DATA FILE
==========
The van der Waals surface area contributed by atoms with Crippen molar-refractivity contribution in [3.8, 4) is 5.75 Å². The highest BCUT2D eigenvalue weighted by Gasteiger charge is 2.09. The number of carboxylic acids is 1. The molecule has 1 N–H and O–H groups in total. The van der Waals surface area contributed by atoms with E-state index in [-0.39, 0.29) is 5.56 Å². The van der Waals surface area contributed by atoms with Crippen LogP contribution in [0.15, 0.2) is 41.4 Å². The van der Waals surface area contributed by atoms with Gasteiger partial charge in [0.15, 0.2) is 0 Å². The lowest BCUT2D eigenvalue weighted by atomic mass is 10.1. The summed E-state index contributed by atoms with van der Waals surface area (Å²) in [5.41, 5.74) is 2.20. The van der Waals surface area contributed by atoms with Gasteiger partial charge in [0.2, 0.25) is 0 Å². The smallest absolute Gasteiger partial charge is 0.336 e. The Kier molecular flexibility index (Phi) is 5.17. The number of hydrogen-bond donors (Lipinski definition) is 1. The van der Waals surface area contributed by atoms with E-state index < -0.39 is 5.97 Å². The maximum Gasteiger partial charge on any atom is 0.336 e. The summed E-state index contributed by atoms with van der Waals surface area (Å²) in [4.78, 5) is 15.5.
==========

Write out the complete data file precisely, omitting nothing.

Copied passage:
The van der Waals surface area contributed by atoms with Crippen molar-refractivity contribution in [3.8, 4) is 5.75 Å². The highest BCUT2D eigenvalue weighted by Gasteiger charge is 2.09. The number of carboxylic acids is 1. The molecule has 1 N–H and O–H groups in total. The van der Waals surface area contributed by atoms with E-state index in [-0.39, 0.29) is 5.56 Å². The van der Waals surface area contributed by atoms with Crippen LogP contribution in [0.15, 0.2) is 41.4 Å². The van der Waals surface area contributed by atoms with Gasteiger partial charge in [0.15, 0.2) is 0 Å². The lowest BCUT2D eigenvalue weighted by atomic mass is 10.1. The summed E-state index contributed by atoms with van der Waals surface area (Å²) in [5.41, 5.74) is 2.20. The van der Waals surface area contributed by atoms with Gasteiger partial charge in [0.2, 0.25) is 0 Å². The smallest absolute Gasteiger partial charge is 0.336 e. The Kier molecular flexibility index (Phi) is 5.17. The number of hydrogen-bond donors (Lipinski definition) is 1. The van der Waals surface area contributed by atoms with E-state index < -0.39 is 5.97 Å². The maximum Gasteiger partial charge on any atom is 0.336 e. The summed E-state index contributed by atoms with van der Waals surface area (Å²) in [4.78, 5) is 15.5.